The California Endowment supports coverage of school climate and student behavior and engagement in Education Week and on edweek.org. The California Endowment's mission is to expand access to affordable, quality health care for underserved individuals and communities, and to promote fundamental improvements in the health status of all Californians.
Carnegie Corporation of New York supports coverage of entrepreneurship and innovation in education and school design in Education Week and on edweek.org. Created in 1911 by Andrew Carnegie, Carnegie Corporation seeks to promote "the advancement and diffusion of knowledge and understanding."
The Ford Foundation supports coverage of more and better learning time in Education Week and on edweek.org. The foundation supports visionary leaders and organizations on the frontlines of social change and works to strengthen democratic values, reduce poverty and injustice, promote international cooperation, and advance human achievement.
The GE Foundation supports coverage of implementation of college- and career-ready standards in Education Week and on edweek.org. The Foundation leverages best practices from districts it has a legacy of supporting in order to help U.S. teachers and administrators succeed in reaching all students. Learn the latest at Facebook.com/GEFDevelopingFutures, on Twitter at @GEF_USEducation, and at www.gefoundation.com.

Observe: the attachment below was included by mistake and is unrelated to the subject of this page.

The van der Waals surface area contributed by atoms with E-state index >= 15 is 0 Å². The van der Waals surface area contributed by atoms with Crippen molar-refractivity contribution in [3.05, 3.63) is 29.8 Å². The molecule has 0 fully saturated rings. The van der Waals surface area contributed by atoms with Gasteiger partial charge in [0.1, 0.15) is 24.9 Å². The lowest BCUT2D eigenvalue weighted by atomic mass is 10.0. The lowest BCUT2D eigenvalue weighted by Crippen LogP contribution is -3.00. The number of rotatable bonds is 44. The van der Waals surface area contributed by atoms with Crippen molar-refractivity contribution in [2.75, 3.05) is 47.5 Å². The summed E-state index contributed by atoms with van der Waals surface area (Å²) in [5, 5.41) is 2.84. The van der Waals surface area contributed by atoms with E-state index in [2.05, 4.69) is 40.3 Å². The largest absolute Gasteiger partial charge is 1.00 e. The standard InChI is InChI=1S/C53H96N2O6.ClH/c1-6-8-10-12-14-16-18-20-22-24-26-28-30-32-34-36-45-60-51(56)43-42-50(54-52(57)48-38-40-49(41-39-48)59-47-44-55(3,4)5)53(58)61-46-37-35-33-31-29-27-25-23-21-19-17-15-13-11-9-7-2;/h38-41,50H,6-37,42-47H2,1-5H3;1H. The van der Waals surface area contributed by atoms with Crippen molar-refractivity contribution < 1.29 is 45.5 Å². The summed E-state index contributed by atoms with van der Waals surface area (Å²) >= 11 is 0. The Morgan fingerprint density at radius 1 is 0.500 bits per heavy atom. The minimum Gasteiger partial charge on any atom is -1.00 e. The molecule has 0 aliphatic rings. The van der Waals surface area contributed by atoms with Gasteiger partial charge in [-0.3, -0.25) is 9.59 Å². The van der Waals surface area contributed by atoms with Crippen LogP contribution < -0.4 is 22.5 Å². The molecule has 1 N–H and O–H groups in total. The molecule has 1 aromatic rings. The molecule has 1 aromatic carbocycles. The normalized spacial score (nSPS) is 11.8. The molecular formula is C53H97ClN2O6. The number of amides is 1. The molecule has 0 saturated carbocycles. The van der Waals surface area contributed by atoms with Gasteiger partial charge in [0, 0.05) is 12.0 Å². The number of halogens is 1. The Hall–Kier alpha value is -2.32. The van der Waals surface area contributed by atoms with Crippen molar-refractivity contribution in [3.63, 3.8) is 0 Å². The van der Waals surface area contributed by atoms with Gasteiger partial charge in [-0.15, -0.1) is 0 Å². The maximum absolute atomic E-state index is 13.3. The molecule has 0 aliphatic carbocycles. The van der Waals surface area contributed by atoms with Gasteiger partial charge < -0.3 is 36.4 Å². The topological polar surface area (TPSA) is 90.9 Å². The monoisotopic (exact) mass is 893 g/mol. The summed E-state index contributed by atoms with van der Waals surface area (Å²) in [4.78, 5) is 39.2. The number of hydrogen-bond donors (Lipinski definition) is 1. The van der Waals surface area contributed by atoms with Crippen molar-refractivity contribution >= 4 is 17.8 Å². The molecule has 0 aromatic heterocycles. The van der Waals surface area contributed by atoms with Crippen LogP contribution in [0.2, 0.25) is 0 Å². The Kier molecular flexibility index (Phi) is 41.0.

The William and Flora Hewlett Foundation supports coverage of deeper learning in Education Week and on edweek.org. The Hewlett Foundation makes grants to address the most serious social and environmental problems facing society.
The HOPE Foundation supports coverage of educational equity and school reform in Education Week and on edweek.org. The HOPE Foundation's mission is to support educational leaders over time in creating school cultures in which failure is not an option for any student.
The Joyce Foundation supports coverage in Education Week and on edweek.org of policy efforts to improve the teaching profession. The foundation works to close the achievement gap by improving teacher quality in schools that serve low-income and minority children, expanding early-childhood education, and promoting innovations such as charter schools.
Lumina Foundation supports coverage of the alignment between K-12 schools and postsecondary education. The Lumina Foundation strives to help people achieve their potential by expanding access to and success in education beyond high school.